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AA is not for me anymore.

Old 01-24-2015, 12:58 PM
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AA is not for me anymore.

3 Weeks sober today and Ive finally realised that AA was making me worse not better. Eight years ago I got sober through the AA program and stayed sober for one year.For the past seven years ive been yoyo ing in and out of sobriety.This time around ive been to a few different meetings in my area and it just doesn't sit right with me anymore.To be honest, ive felt like this for a few years now.
I love reading the Big Book and have learnt so much from AA but there are certain parts of the program that I just can't go along with and im sick and tired of members constantly telling me that this is why I fail to stay sober.

In my own head I feel so much better for stepping away from AA.
I'm doing really well at the moment,just getting on with my recovery my way.
I spend a lot of time mooching around SR, I have my a great routine of a daytime and I feel comfortable.
I have come to realise that there is more than one way to find peace and recover from alcoholism.

Thankyou everyone on here you all mean so much to me.
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Old 01-24-2015, 01:13 PM
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You are not alone. There are many paths to sobriety and you should do what's right for you. Welcome.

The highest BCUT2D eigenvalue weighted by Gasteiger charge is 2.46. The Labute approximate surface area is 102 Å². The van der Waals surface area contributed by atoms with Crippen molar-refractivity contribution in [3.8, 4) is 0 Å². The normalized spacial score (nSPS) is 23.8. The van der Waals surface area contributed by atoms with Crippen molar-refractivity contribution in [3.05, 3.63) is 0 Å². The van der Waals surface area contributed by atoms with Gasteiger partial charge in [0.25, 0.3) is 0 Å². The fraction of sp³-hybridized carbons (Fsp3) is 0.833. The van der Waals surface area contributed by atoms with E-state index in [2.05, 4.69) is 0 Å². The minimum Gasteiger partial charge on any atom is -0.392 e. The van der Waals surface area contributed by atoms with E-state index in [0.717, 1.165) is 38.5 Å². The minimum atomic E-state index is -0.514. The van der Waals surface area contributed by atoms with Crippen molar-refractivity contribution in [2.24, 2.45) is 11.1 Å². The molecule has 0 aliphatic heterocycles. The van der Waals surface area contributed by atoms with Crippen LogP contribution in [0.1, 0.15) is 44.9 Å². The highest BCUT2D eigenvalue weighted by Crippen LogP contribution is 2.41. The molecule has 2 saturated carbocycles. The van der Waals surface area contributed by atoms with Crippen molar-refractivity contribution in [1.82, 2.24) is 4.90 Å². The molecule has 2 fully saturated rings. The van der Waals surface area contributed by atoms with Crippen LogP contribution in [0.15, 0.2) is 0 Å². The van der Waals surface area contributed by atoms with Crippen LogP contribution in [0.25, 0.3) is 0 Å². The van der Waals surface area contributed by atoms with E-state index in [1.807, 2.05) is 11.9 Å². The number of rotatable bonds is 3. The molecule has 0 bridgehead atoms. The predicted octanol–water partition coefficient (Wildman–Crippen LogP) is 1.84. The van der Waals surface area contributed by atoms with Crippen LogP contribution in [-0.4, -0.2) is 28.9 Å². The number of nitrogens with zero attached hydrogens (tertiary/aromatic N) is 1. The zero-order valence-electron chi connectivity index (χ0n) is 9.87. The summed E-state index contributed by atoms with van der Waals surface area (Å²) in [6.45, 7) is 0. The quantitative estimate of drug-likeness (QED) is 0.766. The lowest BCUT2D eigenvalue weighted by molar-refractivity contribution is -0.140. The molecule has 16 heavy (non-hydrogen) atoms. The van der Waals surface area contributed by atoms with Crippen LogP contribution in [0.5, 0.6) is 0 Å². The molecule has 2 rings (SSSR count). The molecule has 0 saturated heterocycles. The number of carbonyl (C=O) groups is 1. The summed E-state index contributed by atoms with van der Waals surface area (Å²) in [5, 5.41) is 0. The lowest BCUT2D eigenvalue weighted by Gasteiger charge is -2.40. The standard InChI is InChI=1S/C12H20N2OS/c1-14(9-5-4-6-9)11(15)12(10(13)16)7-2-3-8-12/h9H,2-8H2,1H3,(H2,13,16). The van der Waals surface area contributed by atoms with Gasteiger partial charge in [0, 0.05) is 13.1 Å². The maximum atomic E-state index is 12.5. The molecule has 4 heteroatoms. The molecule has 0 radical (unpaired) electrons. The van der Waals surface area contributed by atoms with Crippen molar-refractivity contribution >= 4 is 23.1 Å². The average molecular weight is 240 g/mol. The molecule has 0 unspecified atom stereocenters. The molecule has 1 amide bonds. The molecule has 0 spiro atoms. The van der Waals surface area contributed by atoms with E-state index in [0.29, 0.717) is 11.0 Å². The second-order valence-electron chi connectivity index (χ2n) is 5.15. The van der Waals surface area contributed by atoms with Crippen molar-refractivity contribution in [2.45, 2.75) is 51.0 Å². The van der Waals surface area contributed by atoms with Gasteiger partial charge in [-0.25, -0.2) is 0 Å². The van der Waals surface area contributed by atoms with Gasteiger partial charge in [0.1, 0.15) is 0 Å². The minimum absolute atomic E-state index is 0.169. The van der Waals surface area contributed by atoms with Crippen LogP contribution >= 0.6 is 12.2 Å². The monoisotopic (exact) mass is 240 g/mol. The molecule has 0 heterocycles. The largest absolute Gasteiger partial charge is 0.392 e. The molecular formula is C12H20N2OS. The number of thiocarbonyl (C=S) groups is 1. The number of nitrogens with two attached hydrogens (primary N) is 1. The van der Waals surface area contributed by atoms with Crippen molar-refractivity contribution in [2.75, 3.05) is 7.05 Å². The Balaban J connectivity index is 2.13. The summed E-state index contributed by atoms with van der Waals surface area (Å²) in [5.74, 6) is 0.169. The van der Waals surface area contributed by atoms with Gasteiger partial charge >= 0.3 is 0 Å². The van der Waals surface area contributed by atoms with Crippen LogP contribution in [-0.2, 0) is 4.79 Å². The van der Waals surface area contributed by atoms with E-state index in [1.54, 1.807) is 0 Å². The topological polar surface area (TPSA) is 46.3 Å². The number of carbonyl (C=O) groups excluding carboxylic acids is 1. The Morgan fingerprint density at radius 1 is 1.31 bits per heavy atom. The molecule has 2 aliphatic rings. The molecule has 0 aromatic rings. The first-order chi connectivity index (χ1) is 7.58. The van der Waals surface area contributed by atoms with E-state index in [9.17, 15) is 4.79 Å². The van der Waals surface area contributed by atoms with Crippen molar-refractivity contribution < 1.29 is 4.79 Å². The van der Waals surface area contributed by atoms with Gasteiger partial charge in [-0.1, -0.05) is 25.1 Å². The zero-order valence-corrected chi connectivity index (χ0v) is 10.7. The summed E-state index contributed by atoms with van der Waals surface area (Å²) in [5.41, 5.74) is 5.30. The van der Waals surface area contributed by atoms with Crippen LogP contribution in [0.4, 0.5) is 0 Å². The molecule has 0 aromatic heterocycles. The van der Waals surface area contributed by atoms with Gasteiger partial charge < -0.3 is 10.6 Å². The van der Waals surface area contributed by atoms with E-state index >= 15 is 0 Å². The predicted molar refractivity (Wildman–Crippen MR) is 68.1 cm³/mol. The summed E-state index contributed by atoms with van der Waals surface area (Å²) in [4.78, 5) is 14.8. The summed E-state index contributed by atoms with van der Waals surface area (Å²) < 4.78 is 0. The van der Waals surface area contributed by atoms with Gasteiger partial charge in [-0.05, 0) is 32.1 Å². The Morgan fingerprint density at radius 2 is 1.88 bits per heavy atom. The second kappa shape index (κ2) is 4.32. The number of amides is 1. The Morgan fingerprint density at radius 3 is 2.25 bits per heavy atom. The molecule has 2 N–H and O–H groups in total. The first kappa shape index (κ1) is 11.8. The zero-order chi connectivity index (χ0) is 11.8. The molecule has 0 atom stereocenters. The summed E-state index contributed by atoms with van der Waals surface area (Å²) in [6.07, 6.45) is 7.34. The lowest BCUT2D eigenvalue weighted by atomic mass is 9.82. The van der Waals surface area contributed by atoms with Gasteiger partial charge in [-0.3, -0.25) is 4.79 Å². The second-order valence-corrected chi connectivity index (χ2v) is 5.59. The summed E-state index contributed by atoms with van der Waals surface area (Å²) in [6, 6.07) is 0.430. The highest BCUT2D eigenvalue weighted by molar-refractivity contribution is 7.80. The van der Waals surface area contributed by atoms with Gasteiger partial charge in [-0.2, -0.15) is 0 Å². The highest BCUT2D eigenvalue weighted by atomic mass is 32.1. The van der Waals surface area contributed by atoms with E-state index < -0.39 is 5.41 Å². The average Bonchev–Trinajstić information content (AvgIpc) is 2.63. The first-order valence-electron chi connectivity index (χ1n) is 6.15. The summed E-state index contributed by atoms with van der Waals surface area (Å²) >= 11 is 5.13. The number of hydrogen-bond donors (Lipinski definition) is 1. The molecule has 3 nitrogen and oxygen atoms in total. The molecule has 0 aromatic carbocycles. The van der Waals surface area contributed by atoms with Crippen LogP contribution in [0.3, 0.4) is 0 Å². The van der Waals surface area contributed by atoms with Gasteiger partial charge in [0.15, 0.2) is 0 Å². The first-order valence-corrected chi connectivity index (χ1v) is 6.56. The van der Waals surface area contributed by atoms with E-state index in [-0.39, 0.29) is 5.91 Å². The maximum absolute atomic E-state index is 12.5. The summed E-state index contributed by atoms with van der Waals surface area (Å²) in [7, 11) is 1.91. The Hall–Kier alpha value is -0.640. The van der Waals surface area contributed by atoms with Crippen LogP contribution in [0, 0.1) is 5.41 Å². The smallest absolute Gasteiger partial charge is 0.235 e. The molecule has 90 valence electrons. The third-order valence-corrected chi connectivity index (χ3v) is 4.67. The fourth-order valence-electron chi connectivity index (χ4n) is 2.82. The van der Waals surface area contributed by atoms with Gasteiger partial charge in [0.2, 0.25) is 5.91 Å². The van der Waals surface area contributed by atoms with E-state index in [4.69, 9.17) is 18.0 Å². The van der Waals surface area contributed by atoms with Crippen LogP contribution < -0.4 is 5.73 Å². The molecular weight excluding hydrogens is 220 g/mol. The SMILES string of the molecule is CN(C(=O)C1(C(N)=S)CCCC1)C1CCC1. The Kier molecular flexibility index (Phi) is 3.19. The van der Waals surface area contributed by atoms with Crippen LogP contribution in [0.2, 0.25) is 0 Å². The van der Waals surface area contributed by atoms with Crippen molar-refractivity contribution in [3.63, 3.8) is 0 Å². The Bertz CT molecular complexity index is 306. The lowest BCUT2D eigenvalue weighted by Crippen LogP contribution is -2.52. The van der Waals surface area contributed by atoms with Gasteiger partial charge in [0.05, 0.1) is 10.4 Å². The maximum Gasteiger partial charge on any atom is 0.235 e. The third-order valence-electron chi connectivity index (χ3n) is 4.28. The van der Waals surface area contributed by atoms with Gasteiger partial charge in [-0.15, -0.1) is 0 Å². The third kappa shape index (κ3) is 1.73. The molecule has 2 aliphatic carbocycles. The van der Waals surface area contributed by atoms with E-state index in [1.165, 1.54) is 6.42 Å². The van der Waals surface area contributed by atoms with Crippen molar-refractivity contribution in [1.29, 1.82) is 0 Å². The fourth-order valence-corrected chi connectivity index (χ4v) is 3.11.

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Old 01-24-2015, 01:25 PM
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Hope you find what you are looking for, Mavrick. And welcome to the Secular side of sobriety! Lots of support for you here.
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Old 01-24-2015, 02:16 PM
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Glad you're here, mavrick!
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Old 01-24-2015, 03:48 PM
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Mavrick, more power to you. AA is not for everyone, and plenty of folks get sober without ever going to AA. In my view, if it's not adding to your sobriety or serenity, drop it. If you find your sobriety untenable without it, AA will always be there. The trick is to make sure that this is not a form of mental gymnastics to avoid doing things you need to stay sober.
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Old 01-24-2015, 03:56 PM
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Originally Posted by Eddiebuckle View Post
Mavrick, more power to you. AA is not for everyone, and plenty of folks get sober without ever going to AA. In my view, if it's not adding to your sobriety or serenity, drop it. If you find your sobriety untenable without it, AA will always be there. The trick is to make sure that this is not a form of mental gymnastics to avoid doing things you need to stay sober.